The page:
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Using Reaper to smooth out peaks?

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Using Reaper to smooth out peaks?

PostPosted: Thu Apr 02, 2020 9:30 am
by Arpangel
Still trying to work out the best way to do this, I can’t use the volume envelope for this as it’s too fiddly, I need something that just reduces the peaks in an item, to allow me to raise the overall level.
I do this normally by going through and reducing the peaks with the volume envelope, but it takes ages, just wondering if there’s a quicker easier solution?

Re: Using Reaper to smooth out peaks?

PostPosted: Thu Apr 02, 2020 9:32 am
by ore_terra
A compressor (limiter)?

Re: Using Reaper to smooth out peaks?

PostPosted: Thu Apr 02, 2020 9:54 am
by Arpangel
ore_terra wrote:A compressor (limiter)?

I was thinking of manually lowering the levels of peaks, if you can imagine the Reaper volume envelope, but being able to place it above the 0 dB point on the item, that’s what I need.

Re: Using Reaper to smooth out peaks?

PostPosted: Thu Apr 02, 2020 11:29 am
by blinddrew
If you're just looking at cutting the peaks of sharp transients have a look at the GClip plugin.
As recommended by The Elf and Zukan. ;)

Re: Using Reaper to smooth out peaks?

PostPosted: Thu Apr 02, 2020 11:38 am
by Arpangel
blinddrew wrote:If you're just looking at cutting the peaks of sharp transients have a look at the GClip plugin.
As recommended by The Elf and Zukan. ;)

I’ll do that, I’m talking about the odd heavy handed note, not big sections.

PS, just looked, it’s for Windows only, I’m on Mac.

Re: Using Reaper to smooth out peaks?

PostPosted: Thu Apr 02, 2020 12:04 pm
by Hugh Robjohns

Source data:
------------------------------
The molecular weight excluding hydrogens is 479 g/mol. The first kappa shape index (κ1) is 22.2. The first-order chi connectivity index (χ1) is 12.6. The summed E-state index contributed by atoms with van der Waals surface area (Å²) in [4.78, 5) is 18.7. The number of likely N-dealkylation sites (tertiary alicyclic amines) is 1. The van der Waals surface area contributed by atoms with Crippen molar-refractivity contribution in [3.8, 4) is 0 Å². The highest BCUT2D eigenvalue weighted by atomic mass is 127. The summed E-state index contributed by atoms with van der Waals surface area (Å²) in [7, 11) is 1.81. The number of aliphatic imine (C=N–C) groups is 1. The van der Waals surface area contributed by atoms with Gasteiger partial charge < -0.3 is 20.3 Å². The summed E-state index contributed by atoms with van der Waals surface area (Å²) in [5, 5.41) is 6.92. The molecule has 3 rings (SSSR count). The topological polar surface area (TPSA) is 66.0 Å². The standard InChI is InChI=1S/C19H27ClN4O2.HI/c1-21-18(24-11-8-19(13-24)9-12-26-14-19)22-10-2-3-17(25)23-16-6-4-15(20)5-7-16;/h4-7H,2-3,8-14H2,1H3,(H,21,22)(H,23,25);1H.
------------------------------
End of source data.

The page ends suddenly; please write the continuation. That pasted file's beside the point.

It's a task that limiters were designed for... and these days with look-ahead limiter plugins it's easier and more transparent than ever.

Having said that, if it's just a few troublesome peaks I just do some manual editing. Snip, snip, section level change -4dB (or whatever), next.... it takes mere seconds.

Re: Using Reaper to smooth out peaks?

PostPosted: Thu Apr 02, 2020 4:47 pm
by Arpangel
Hugh Robjohns wrote:It's a task that limiters were designed for... and these days with look-ahead limiter plugins it's easier and more transparent than ever.

Having said that, if it's just a few troublesome peaks I just do some manual editing. Snip, snip, section level change -4dB (or whatever), next.... it takes mere seconds.

Yes, I’ve tried that, cutting the offending note out, reducing its level, then "glueing" it back together, but I’m having trouble making a smooth volume transition between the edited note and the rest of the track, I’ve changed the shape of the envelope points in Reaper to "smooth in, smooth out" and it makes it a little better, but it’s still noticeable.

Re: Using Reaper to smooth out peaks?

PostPosted: Thu Apr 02, 2020 5:40 pm
by Hugh Robjohns
Arpangel wrote:Yes, I’ve tried that, cutting the offending note out, reducing its level, then "glueing" it back together, but I’m having trouble making a smooth volume transition between the edited note and the rest of the track...

Then either you're doing it wrong, or you need a better DAW.

I don't take anything 'out'. I literally create an edit point fractionally before and after the offending transient, typically with a 10ms cross-fade for each one (replicating a quarter-inch tape edit). I then select the isolated segment or clip and reduce its level by 4dB or so, as necessary. And that's it. It's extraordinarily rare that I or anyone can hear the edits or any obvious volume transition.

All I'm doing is what a look-ahead limiter does, but with a degree of more intelligent application... ;-)

H

Re: Using Reaper to smooth out peaks?